Scotland

Violent crime rises after long-term fall

Police Scotland raid Image copyright Police Scotland
Image caption Police said violent crime was down over the past five years

Serious assaults, murder and robbery are increasing in Scotland, according to documents obtained by the BBC.

After more than a decade of violent crime and knife use falling, the papers show that the use of weapons in west central Scotland is also up.

Police Scotland said violent crime was down over the past five years.

They said much violent crime was "common assaults" and many were domestic assaults which had been under-reported in the past.

Police said crime overall was down to a 40-year low.

Last week, figures for England and Wales also showed that homicide and knife were rising slightly after years of decrease.

Statisticians said there had been a "near-continual decline" in police recorded crime between 2004 and 2014 but it had shown a small increase since.

The BBC obtained the Scottish crime documents under the Freedom of Information Act from Police Scotland's own Violence Reduction Board, a new body set up a year ago.

Analysis shows that in the past nine months murders were up 31% compared with the same period in the previous year, although it had seen the lowest number of recorded homicide cases for a single 12-month period since 1976.

In the year to the end of March 2016, 57 victims of homicide (murders and culpable homicides) had been recorded - down five on the previous 12 months.

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Media captionGeorge is homeless and says he has seen how serious violence can quickly erupt on Glasgow's streets

However, the new figures also showed serious assaults were up 6% and robbery 7%. Attempted murders were down 27%.

Glasgow's former reputation as the violence capital of western Europe has been transformed, with a major focus on crime prevention and initiatives such as No Knives, Better Lives and the work of the Violence Reduction Unit.

Politicians and police have been keen to highlight the change, so the revelation that it is creeping back up is likely to be unwelcome.

Further analysis of figures shows that in the past nine months domestic abuse was up 2.5%, culpable homicide rose 22%, and handling a bladed weapon was up 4.4%.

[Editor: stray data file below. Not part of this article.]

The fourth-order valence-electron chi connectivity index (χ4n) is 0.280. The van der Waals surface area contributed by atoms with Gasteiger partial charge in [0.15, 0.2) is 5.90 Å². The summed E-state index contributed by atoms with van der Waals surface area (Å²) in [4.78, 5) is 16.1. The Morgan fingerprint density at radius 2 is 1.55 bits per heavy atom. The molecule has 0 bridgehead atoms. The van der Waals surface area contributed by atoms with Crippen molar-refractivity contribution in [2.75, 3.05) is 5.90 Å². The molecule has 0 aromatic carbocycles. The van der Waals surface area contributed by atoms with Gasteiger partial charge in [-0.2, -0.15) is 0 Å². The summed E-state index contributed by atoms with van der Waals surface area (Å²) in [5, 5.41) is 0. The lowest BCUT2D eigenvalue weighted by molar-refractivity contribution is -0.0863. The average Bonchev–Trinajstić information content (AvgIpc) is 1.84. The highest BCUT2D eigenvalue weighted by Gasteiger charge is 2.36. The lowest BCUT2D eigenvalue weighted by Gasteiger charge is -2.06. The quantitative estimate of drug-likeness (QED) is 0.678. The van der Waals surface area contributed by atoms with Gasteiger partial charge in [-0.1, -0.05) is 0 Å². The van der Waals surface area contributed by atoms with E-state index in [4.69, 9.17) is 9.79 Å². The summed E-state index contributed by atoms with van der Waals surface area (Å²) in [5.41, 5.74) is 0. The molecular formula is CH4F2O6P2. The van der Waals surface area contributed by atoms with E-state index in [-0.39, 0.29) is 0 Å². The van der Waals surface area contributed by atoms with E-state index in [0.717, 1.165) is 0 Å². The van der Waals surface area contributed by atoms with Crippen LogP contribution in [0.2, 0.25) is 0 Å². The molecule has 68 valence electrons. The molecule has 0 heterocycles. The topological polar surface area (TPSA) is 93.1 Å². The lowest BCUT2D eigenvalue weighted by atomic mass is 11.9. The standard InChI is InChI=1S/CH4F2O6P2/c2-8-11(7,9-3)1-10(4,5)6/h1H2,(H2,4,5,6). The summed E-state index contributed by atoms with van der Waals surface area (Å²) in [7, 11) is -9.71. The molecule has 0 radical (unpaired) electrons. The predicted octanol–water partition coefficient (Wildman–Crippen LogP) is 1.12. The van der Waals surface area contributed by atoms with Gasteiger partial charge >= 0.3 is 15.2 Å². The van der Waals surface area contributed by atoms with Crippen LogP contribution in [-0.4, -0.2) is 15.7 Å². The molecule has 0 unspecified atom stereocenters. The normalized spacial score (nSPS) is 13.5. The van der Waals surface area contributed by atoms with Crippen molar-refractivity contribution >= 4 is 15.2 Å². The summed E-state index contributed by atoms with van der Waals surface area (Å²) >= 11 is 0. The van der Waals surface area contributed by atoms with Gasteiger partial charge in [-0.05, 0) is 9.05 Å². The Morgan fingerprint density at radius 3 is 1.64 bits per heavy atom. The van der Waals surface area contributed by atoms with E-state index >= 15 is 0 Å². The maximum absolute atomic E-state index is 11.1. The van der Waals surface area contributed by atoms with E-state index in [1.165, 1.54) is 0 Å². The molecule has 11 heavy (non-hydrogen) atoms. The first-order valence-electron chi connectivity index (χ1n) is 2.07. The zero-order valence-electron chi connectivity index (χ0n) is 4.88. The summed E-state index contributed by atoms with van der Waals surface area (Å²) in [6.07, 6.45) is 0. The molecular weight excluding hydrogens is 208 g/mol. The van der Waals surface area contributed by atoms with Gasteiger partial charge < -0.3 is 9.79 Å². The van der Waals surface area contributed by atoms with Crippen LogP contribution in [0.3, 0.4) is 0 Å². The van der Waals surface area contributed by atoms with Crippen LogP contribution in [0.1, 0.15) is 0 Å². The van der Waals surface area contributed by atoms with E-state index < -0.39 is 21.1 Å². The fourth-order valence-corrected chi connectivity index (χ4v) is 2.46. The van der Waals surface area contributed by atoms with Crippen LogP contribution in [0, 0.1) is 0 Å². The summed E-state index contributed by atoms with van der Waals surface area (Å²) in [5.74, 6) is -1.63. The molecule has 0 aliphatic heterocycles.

The documents show that the police's own Violence Strategic Assessment "shows analysis indicating there is an increase in the use of weapons in violent crimes in West Central Scotland".

And Police Scotland correspondence notes: "Increases have been noted in murder, serious assault, robbery, common assault... compared with 2015/16."

Image caption Ch Supt Barry McEwan said crime was down overall

The papers highlight concerns about why such increases might be taking place.

The Violence Reduction Board minutes raise concerns about whether it could be related to the police cutting their use of stop-search tactics but finds no positive correlation.

The papers talk of commissioning research and using particular divisions as test grounds to try to find out why violence is again on the up.

'Complex picture'

Ch Supt Barry McEwan said: "Violent crime is down more than 4.8% on the five-year average, indicating that violent crime continues to show a downward trend in the longer term.

"The vast majority of violent crime comprises of common assaults."

He added: "In addition, nearly one quarter of all violent crimes are linked to domestic incidents.

"We know this is an area of under-reporting and we have been encouraging people to come forward about domestic assaults."

The detective added: "While acknowledging the rise in certain areas during this period, the previous year had the lowest murder rate ever recorded. Also in this period, there was a notable fall of 27% - 63 fewer offences of attempted murder."

He said Police Scotland would continue to enhance its intelligence-led approach to help identify the root causes of anti-social behaviour and hotspots to improve local operations.

Ch Supt McEwan said: "This is a complex picture, with alcohol being a significant contributory factor in violence.

"To help us understand this complex issue we have established a National Violence Prevention Board with our key partners to ensure there is a joint continued focus in this area and have launched Policing 2026 to meet the projected needs over the next decade."

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